Safari Doctors Making a Difference in Rural Kenya

UNICEF has hailed Kenya as a “success” for the relentless advances they have made in working towards a superior economic environment. Kenya have progressed remarkably well in this respect.

For all the advances made over a number of sectors of the Kenyan economy, the health sector still remains understaffed with the government working hard to change this. Despite progress being made, this still remains an issue for many Kenyans.

Only 4.5 percent of Kenya’s GDP has been put to the utilization of medical facilities and medical services.

This is what has incited Umra Omar, a local of Lamu Archipelago on Kenya’s eastern drift to come up with ‘Safari Doctors’. Omar is a former student of a reputed college in the United States and chose to make a return to her native country to help those in need.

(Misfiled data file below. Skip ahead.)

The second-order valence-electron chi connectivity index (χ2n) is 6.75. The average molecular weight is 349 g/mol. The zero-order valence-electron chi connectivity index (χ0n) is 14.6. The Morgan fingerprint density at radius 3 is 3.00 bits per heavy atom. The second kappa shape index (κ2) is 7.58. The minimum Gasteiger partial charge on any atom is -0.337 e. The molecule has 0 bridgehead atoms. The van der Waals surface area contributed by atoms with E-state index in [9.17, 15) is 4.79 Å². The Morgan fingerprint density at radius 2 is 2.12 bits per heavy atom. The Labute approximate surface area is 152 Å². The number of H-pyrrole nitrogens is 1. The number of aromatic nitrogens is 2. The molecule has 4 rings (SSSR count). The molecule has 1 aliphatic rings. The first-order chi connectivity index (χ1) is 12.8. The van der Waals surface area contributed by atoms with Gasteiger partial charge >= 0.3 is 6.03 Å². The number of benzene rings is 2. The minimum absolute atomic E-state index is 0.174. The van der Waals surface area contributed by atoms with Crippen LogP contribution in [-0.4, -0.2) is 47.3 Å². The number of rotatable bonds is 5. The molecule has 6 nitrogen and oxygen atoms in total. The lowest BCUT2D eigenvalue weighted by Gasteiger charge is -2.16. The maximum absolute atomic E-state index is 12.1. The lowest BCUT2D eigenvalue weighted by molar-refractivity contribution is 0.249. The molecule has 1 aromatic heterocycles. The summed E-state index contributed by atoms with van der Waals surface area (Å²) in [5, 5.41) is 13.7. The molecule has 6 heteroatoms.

It gives free basic medical help to those in Lamu and its surrounding areas. The services that Safari Doctors renders include vaccinations, maternity services and treatment for diarrhea and other common illnesses. Omar and her foundation benefit upwards of 1000 people on a yearly premise and every journey is done as per the assets accessible at the time.

Omar stated, “It was a kind of sense of responsibility to come back to where I was born.” With approximately six villages in Lamu with zero access to healthcare, residents are alienated as a boat trip from Lamu to one of its surrounding islands can cost as much as $300 or a week of salary.”

Omar makes bi-month to month journeys to these zones and each excursion takes up to four days to wrap up.

Omar remains a case of how one individual can make a big difference even in overwhelming conditions. Her achievements have earned her the regarded CNN Hero of 2016 award.

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